It worked up to a point. Queens emerged in it and I successfully transported virgin queens across Scotland (including hotel stops), maintaining them for up to a week before introducing them (also successfully) into hives.
But it was a bit of a botch-up.
It consisted of a polystyrene box with a 5 V vivarium heat mat. Temperature control was not automatic, but was more sort of ‘hit and hope’.
If at first you don’t succeed …
However, I’ve spent some time since then making version 2 which – remarkably – meets all of the design criteria listed above 🙂
I don’t intend to provide a step-by-step guide to building this portable queen cell incubator. You might want a bigger one, or one for mains power only, or to house bare cells rather than queens in Nicot cages, or one coloured red or whatever.
But what I will show are the general ways I met my design criteria, with a list of parts and lots of pictures showing how it was put together. I’ll highlight the critical features that actually made it work as intended. I’ll also discuss testing and performance, which are as important as the design and construction.
The portable queen cell incubator consists of an insulated picnic box with a 12 V 15 W heating element. Supported above the element is a block of foam insulation to hold the Nicot cages. Temperature control is automatic and a very stable temperature is achieved by circulating the air in the incubator with a small fan. Ten Nicot cages can be accommodated at a suitable temperature for hours/days at a time in ~90% humidity.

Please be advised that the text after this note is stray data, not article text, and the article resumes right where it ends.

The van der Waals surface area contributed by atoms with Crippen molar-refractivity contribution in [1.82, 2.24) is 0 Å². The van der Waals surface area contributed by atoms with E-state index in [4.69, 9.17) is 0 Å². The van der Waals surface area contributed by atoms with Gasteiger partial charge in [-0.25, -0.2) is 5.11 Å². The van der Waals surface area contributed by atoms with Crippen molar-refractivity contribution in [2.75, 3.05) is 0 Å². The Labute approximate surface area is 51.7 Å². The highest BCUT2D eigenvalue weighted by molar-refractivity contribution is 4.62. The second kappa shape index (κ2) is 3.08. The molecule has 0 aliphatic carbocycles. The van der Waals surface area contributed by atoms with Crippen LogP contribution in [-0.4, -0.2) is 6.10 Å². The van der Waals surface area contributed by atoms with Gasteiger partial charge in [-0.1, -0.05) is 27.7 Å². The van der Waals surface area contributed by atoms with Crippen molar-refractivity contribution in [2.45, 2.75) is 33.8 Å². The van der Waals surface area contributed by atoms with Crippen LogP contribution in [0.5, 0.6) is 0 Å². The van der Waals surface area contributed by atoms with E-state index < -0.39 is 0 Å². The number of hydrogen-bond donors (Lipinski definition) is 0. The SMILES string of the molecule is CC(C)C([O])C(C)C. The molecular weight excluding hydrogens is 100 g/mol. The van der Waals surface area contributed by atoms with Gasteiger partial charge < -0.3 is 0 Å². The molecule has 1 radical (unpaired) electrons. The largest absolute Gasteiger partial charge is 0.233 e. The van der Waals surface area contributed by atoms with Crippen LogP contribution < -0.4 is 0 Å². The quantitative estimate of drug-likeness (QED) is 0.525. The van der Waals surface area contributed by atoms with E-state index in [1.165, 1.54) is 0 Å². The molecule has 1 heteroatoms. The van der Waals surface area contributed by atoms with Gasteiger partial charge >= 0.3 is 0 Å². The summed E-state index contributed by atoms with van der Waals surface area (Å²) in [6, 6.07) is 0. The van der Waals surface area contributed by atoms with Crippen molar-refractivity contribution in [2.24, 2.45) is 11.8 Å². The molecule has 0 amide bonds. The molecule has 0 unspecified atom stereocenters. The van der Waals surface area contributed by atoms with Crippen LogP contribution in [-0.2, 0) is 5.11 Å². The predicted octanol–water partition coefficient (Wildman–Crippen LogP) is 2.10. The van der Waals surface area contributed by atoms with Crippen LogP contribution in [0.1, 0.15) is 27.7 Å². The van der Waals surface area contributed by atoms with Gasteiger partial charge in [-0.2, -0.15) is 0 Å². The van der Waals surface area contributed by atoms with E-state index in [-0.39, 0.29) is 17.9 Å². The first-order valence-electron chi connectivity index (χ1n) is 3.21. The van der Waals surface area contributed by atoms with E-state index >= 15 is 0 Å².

It’s winter … so this hasn’t been tested with queens or queen cells.
A list of parts is followed by cross-sectional diagram and lots of photos, with comments, of some of the components. Towards the end of the post I describe the testing process and the results.
OK, for the six readers who have not already moved on … buckle up. Here goes.
This is what I used. I didn’t shop around much for bargain prices, so you might be able to do better. Note that I struggled to find anywhere other than RS Components that sold suitable heating mats.
- Insulated picnic box – e.g. an Andes 5 litre coolbox at £14.99
- Piece of wooden laminate flooring (from my spares bin)
- Silicone 15 W heating mat – e.g. one from RS Components at ~£30
- A5 6mm aluminium sheet – purchased from eBay for £4.50
- Offcuts of a cheapo plastic queen excluder (from my spares bin)